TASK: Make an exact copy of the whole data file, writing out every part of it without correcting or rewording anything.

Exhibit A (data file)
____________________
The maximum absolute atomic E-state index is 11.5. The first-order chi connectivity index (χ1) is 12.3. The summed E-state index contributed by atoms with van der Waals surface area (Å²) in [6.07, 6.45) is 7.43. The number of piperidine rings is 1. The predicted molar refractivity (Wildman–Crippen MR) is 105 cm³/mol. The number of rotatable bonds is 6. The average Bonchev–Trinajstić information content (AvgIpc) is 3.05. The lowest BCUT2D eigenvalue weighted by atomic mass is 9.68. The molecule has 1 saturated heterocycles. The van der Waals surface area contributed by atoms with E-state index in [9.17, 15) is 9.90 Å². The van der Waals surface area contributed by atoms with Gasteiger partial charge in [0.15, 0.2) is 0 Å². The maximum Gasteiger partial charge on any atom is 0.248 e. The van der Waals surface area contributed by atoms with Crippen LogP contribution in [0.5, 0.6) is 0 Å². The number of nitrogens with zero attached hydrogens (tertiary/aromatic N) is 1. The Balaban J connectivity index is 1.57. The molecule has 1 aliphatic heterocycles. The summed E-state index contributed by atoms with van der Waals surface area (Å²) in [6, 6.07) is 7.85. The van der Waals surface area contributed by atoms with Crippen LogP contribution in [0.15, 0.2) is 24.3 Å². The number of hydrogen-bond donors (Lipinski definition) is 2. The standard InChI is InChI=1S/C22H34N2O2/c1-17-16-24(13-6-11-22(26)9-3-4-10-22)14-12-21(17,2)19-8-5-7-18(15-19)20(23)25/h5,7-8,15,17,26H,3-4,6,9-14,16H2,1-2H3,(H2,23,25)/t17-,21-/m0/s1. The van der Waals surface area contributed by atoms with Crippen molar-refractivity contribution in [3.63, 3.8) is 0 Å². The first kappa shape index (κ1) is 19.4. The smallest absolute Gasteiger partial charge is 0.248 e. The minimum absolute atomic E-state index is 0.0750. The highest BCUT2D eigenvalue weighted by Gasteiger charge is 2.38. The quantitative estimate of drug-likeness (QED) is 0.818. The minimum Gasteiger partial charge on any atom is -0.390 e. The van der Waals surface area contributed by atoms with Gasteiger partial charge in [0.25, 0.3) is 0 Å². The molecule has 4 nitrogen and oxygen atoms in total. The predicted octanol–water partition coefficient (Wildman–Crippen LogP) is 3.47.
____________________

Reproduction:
The maximum absolute atomic E-state index is 11.5. The first-order chi connectivity index (χ1) is 12.3. The summed E-state index contributed by atoms with van der Waals surface area (Å²) in [6.07, 6.45) is 7.43. The number of piperidine rings is 1. The predicted molar refractivity (Wildman–Crippen MR) is 105 cm³/mol. The number of rotatable bonds is 6. The average Bonchev–Trinajstić information content (AvgIpc) is 3.05. The lowest BCUT2D eigenvalue weighted by atomic mass is 9.68. The molecule has 1 saturated heterocycles. The van der Waals surface area contributed by atoms with E-state index in [9.17, 15) is 9.90 Å². The van der Waals surface area contributed by atoms with Gasteiger partial charge in [0.15, 0.2) is 0 Å². The maximum Gasteiger partial charge on any atom is 0.248 e. The van der Waals surface area contributed by atoms with Crippen LogP contribution in [0.5, 0.6) is 0 Å². The number of nitrogens with zero attached hydrogens (tertiary/aromatic N) is 1. The Balaban J connectivity index is 1.57. The molecule has 1 aliphatic heterocycles. The summed E-state index contributed by atoms with van der Waals surface area (Å²) in [6, 6.07) is 7.85. The van der Waals surface area contributed by atoms with Crippen LogP contribution in [0.15, 0.2) is 24.3 Å². The number of hydrogen-bond donors (Lipinski definition) is 2. The standard InChI is InChI=1S/C22H34N2O2/c1-17-16-24(13-6-11-22(26)9-3-4-10-22)14-12-21(17,2)19-8-5-7-18(15-19)20(23)25/h5,7-8,15,17,26H,3-4,6,9-14,16H2,1-2H3,(H2,23,25)/t17-,21-/m0/s1. The van der Waals surface area contributed by atoms with Crippen molar-refractivity contribution in [3.63, 3.8) is 0 Å². The first kappa shape index (κ1) is 19.4. The smallest absolute Gasteiger partial charge is 0.248 e. The minimum absolute atomic E-state index is 0.0750. The highest BCUT2D eigenvalue weighted by Gasteiger charge is 2.38. The quantitative estimate of drug-likeness (QED) is 0.818. The minimum Gasteiger partial charge on any atom is -0.390 e. The van der Waals surface area contributed by atoms with Gasteiger partial charge in [0.25, 0.3) is 0 Å². The molecule has 4 nitrogen and oxygen atoms in total. The predicted octanol–water partition coefficient (Wildman–Crippen LogP) is 3.47.